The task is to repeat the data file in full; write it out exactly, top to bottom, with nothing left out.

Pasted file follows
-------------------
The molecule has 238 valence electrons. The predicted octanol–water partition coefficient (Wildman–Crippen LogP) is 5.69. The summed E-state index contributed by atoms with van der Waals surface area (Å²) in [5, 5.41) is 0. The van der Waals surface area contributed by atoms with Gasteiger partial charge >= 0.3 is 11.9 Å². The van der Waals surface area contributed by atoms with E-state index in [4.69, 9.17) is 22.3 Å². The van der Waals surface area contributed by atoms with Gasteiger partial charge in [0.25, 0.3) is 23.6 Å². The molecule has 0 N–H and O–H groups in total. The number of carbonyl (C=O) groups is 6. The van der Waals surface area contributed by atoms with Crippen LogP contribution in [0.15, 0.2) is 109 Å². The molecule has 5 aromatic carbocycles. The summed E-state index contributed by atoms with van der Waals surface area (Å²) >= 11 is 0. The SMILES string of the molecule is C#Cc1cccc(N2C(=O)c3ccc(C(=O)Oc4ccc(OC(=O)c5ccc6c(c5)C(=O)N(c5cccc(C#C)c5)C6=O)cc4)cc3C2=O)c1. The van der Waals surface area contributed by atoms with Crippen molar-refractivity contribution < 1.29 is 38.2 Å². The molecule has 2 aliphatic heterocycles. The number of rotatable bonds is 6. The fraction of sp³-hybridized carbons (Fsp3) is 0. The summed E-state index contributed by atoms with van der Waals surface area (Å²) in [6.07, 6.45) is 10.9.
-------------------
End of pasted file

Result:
The molecule has 238 valence electrons. The predicted octanol–water partition coefficient (Wildman–Crippen LogP) is 5.69. The summed E-state index contributed by atoms with van der Waals surface area (Å²) in [5, 5.41) is 0. The van der Waals surface area contributed by atoms with Gasteiger partial charge >= 0.3 is 11.9 Å². The van der Waals surface area contributed by atoms with E-state index in [4.69, 9.17) is 22.3 Å². The van der Waals surface area contributed by atoms with Gasteiger partial charge in [0.25, 0.3) is 23.6 Å². The molecule has 0 N–H and O–H groups in total. The number of carbonyl (C=O) groups is 6. The van der Waals surface area contributed by atoms with Crippen LogP contribution in [0.15, 0.2) is 109 Å². The molecule has 5 aromatic carbocycles. The summed E-state index contributed by atoms with van der Waals surface area (Å²) >= 11 is 0. The SMILES string of the molecule is C#Cc1cccc(N2C(=O)c3ccc(C(=O)Oc4ccc(OC(=O)c5ccc6c(c5)C(=O)N(c5cccc(C#C)c5)C6=O)cc4)cc3C2=O)c1. The van der Waals surface area contributed by atoms with Crippen molar-refractivity contribution < 1.29 is 38.2 Å². The molecule has 2 aliphatic heterocycles. The number of rotatable bonds is 6. The fraction of sp³-hybridized carbons (Fsp3) is 0. The summed E-state index contributed by atoms with van der Waals surface area (Å²) in [6.07, 6.45) is 10.9.